Can you guess whose tushie that is? We won't keep you guessing long. That there tushie belongs to the ever elusive Eddy. She was standing all cute and pretty on my desk, so I asked her to smile for the camera. What did she do instead? Well, you already saw what she did. She turned around and waved her tushie at the camera.
I did get a couple of other shots from this photo shoot, but they are, not surprisingly, in Eddy's usual eccentric, blurry style.
Has any of you furry friends of ours ever had a Tushie Tuesday post? We'd sure love to see some of those cute tushies!
Happy Tuesday to all!
Our Doodle of the Day:
We thought we'd go ahead and throw some Tortie into this Tuesday as well. So, here is a bit of a bookish tortie (much like our lovely friend Mudpie!).
Our Tip of the Day:Among other things, February is National Pet Dental Health Care Month. So, of course we'll be giving a couple of tips on keeping those pearly whites healthy and happy. Let's start with a quick discussion on at-home care and dental disease prevention. First and foremost, of course, is the act of brushing your furbaby's teeth, which can help remove food morsels, plaque, and other debris that could lead to tartar and other dental issues. Though this is not a job that every furbaby enjoys or even allows, if they are trained to accept it and it is done correctly, brushing can help keep those teeth healthy and happy. There are pet-friendly toothpastes and other oral cleansers out there, as well as pet-friendly toothbrushes and other similar tools for cleaning those teeth. There are even products on the market that more heavily focus on helping treat gum disease, such as for those furbabies with a history of gingivitis or stomatitis. Not all dental products are created equally, though, so if you are unsure what is safest or best for your furbaby, then most certainly discuss the options with your veterinarian.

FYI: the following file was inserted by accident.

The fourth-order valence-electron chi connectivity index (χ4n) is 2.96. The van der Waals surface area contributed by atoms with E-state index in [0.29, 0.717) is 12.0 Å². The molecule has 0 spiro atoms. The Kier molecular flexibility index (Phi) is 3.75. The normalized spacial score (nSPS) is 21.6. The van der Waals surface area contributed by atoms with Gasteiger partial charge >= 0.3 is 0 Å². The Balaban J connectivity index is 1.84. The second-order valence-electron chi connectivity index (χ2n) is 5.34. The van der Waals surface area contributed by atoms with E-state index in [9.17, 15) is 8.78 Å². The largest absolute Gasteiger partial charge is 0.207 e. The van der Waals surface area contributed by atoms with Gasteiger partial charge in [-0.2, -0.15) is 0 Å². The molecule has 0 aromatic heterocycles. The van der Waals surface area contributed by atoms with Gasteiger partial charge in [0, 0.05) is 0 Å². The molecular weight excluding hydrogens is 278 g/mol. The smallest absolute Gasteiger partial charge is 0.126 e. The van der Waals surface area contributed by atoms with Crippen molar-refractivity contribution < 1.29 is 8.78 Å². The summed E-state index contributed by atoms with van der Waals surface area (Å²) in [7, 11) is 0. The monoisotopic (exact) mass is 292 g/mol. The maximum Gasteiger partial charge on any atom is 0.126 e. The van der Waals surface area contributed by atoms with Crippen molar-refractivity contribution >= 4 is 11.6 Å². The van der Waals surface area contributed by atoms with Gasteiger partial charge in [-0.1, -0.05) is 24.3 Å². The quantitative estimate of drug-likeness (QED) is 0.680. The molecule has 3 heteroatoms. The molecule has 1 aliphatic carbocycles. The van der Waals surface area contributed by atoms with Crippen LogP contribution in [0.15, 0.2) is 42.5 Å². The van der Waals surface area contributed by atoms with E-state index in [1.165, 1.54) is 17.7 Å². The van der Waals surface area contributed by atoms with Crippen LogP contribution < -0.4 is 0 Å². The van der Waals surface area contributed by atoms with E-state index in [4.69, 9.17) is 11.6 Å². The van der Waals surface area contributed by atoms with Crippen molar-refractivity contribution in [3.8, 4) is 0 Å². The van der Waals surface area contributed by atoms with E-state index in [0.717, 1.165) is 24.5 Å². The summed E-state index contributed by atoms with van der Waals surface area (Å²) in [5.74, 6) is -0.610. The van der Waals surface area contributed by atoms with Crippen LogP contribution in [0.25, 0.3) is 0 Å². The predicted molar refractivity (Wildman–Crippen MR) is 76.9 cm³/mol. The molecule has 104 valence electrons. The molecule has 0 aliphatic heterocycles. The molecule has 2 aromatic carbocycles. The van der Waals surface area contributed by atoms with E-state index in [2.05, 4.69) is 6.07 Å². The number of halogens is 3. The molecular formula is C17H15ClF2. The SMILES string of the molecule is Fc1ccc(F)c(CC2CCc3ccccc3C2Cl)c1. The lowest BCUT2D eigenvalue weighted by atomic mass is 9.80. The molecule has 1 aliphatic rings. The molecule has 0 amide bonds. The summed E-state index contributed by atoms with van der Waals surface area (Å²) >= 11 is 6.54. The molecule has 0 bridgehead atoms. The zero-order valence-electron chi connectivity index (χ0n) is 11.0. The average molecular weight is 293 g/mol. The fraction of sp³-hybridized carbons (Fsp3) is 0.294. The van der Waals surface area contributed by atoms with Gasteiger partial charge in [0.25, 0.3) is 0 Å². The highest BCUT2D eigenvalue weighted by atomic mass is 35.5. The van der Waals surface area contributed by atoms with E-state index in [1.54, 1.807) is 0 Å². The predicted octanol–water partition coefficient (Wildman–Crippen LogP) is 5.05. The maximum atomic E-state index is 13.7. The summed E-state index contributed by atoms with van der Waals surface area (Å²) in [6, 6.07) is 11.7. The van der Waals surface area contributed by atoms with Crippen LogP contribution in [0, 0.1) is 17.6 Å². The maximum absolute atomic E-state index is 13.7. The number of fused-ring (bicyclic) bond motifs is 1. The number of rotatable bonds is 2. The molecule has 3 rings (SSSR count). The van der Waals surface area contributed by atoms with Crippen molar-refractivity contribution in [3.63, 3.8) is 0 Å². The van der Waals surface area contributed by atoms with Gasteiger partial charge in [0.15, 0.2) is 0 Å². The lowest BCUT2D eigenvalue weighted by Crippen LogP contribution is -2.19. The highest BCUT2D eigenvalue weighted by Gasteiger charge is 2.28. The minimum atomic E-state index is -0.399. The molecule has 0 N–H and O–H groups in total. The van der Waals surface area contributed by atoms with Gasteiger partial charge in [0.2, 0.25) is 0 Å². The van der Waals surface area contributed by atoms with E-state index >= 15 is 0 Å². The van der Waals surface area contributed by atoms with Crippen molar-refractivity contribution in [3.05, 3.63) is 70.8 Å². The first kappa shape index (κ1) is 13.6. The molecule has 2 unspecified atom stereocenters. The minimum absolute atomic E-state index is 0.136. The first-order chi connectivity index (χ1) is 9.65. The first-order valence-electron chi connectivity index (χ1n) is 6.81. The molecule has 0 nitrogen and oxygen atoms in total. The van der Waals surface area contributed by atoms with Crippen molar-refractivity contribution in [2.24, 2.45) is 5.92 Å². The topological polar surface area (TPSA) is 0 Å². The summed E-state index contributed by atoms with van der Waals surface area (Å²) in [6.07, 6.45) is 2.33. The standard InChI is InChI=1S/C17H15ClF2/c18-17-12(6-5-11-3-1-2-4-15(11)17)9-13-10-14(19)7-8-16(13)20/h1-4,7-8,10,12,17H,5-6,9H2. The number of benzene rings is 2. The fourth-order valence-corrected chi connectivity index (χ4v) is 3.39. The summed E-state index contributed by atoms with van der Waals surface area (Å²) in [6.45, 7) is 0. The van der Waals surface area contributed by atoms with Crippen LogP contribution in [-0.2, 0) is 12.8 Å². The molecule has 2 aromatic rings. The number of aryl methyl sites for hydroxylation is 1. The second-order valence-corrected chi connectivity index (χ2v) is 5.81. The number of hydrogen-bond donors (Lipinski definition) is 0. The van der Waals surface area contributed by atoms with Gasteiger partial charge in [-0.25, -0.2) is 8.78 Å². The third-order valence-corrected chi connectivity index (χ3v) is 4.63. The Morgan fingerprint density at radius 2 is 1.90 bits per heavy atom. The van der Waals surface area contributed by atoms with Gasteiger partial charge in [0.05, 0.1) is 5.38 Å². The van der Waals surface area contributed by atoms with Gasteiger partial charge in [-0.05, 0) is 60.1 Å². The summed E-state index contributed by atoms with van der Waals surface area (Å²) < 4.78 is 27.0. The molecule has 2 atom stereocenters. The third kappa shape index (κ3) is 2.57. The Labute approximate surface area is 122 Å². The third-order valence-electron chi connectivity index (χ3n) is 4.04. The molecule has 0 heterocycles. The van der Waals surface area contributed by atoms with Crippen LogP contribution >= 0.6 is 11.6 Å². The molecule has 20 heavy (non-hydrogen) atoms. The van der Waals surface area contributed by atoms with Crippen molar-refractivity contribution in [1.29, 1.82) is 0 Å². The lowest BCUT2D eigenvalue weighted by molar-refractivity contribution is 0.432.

There are also other types products on the market that can potentially help keep teeth as healthy as possible. These of course include treats and food formulated for dental health. This is something that again can be discussed with your veterinarian, as he or she will best be able to guide you to products that are the most reliable and effective.
Dental care can of course start at home, but do keep in mind that it is still possible for tartar, gingivitis or stomatitis, and other forms of dental disease to arise even with brushing and other at-home care being used. Tomorrow we'll discuss some of the symptoms you might notice if your furbaby's oral health is in need of further assistance.